An impact assessment ordered by the EU Commission on the effects of the envisioned EU-Morocco DCFTA confirms that Western Sahara is part of the deal's scope. But the people with the sovereign rights to the land, the Saharawis, will not even be heard as a stakeholder to the process.
Yesterday, 16 October 2013, ECORYS - an independent consultancy firm hired by the EU Commission to study the impact of the planned Deep and Comprehensive Free Trade Agreement (DCFTA) with Morocco - published its final report. That report, entitled "Trade Sustainability Impact Assessment in support of negotiations of a DCFTA between the EU and Morocco" has been the process of months of research and consultation of stakeholders - who had already received the draft report on 23 September 2013.
Remarkably, the report and the research leading up to it confirm that the EU-Morocco DCFTA will indeed be applied to the territory of Western Sahara, yet the people of Western Sahara have not been heard by the researchers. This in spite of repeated interventions by WSRW stressing the Saharawi people's right to self-determination, and the initial positive response by the researchers.
An overview of WSRW's dialogue with ECORYS:
Western Sahara Resource Watch (WSRW) reached out to ECORYS early in the process. In March 2013, WSRW wrote that given the EU's failure to exclude Western Sahara from the scope of its agreements with Morocco, the people of Western Sahara "must be consulted, consent to, and subsequently benefit from, any commercial and export activity in respect of Western Sahara’s abundant natural resources." The letter went on that "Accordingly, we respectfully request ECORYS to include the Saharawi people of Western Sahara as a stakeholder in its Sustainability Impact Assessment of the EU-Morocco DCFTA. We will be pleased to assist you with research in this regard and we note that the proper representative of the Saharawi people, as accepted by the United Nations, is the Frente Polisario governing organisation. " Read the full letter here.
A few weeks later, in April 2013, WSRW sent in its three main recommendations to the "Draft Inception Report on the TSIA in support of the DCFTA between the EU and Morocco":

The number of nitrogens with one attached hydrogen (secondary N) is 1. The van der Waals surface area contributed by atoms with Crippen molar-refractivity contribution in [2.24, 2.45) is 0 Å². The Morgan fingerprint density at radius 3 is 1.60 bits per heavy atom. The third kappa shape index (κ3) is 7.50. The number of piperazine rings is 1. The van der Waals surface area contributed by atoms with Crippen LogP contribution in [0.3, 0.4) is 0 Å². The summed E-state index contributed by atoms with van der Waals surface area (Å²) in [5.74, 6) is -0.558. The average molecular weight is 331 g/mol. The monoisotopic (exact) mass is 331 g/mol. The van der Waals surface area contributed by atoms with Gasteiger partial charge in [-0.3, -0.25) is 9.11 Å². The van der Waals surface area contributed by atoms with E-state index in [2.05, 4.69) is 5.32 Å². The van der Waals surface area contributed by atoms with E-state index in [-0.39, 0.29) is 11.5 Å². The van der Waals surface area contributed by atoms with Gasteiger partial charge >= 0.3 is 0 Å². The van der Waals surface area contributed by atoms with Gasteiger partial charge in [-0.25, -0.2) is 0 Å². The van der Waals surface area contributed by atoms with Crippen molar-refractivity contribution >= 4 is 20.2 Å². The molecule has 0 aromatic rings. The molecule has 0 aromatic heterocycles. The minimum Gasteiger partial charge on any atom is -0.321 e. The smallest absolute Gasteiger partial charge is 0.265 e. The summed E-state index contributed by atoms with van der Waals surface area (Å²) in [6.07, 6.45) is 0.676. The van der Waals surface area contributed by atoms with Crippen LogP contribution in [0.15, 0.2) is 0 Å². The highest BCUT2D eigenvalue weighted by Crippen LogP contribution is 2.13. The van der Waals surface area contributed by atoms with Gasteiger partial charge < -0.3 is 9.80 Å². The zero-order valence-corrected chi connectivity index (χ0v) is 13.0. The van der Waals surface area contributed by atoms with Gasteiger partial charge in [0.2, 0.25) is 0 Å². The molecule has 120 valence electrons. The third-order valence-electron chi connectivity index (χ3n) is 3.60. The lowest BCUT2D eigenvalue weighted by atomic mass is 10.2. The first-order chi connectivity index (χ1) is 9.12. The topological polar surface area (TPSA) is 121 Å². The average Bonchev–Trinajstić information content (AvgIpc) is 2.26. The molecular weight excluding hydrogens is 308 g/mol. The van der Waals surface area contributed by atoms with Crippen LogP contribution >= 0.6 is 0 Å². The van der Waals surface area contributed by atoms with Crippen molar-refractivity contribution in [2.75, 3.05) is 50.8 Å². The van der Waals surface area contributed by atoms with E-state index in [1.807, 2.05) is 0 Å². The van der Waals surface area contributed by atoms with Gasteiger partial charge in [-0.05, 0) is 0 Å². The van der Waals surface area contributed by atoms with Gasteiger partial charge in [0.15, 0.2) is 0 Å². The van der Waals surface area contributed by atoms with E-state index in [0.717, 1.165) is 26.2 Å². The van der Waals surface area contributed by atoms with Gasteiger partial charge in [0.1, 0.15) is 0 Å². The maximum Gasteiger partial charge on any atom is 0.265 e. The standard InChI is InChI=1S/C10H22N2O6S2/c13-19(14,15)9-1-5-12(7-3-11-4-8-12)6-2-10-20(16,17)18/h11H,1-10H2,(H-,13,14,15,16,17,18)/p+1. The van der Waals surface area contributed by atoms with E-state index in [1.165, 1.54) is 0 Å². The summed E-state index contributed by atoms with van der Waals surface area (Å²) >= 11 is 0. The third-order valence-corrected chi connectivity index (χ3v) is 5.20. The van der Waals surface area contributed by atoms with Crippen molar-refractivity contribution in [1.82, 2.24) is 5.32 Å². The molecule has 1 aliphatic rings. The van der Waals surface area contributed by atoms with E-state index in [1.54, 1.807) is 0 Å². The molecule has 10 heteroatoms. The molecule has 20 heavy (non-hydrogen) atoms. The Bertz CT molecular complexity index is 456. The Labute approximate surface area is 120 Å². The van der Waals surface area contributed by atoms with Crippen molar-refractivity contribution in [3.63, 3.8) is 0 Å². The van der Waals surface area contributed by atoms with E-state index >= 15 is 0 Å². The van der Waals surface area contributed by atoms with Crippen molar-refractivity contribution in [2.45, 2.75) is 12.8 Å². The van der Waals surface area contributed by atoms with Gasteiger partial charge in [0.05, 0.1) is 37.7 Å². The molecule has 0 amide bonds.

1. WSRW recommends ECORYS to include Saharawi organisations representative of the wishes of the Saharawi people - both those living in the territory occupied by Morocco, as well as those living in the refugee camps in Algeria - into the list of stakeholders.
2. WSRW recommends ECORYS to undertake an assessment of the DCFTA’s potential effects on the human rights situation in Western Sahara, and to specifically appraise whether negotiating a trade deal with Morocco that will apply to Western Sahara without seeking the consent of the Saharawi people is in itself in violation of their human rights.
3. WSRW recommends ECORYS to make the distinction between the territory of Morocco and the territory of Western Sahara in the assessment it has set out to do.
Read WSRW's full submission here.
Six days later, ECORYS responded the following:
"As you rightfully point out, Western Sahara is included in the scope of the DCFTA of the European Union. As a result, our study on the impact of the DCFTA also includes Western Sahara. In this respect, your comments and input to the process are very much appreciated since it helps us understanding the context. We will take these comments into account for the drafting of the Interim Technical Report. Regarding human rights, I would like to draw your attention to the inception report on the website that states that we are conducting a separate analysis on human rights issues as part of the additional social analysis. We will take your comment on the human rights analysis into account as well."
WSRW was retained as a stakeholder, and our recommendations were all included in the Draft Inception Report, published on 6 June 2013. In that report, ECORYS had responded to each recommendation. Specifically with regard to the importance of hearing the Saharawi people in this process, ECORYS has responded that a "Saharawi representative organisation" would be included in the consultation process.
On that same day, 6 June, WSRW reached out to ECORYS on that particular point. "We note that ECORYS will also include a Saharawi representative organisation in the consultation process. If it would be considered helpful, we are more than happy to provide you with contact details of representative Saharawi organisations. It would perhaps be interesting if such an organisation could be invited to the planned workshop with civil society groups in Rabat on 27 June?", WSRW wrote.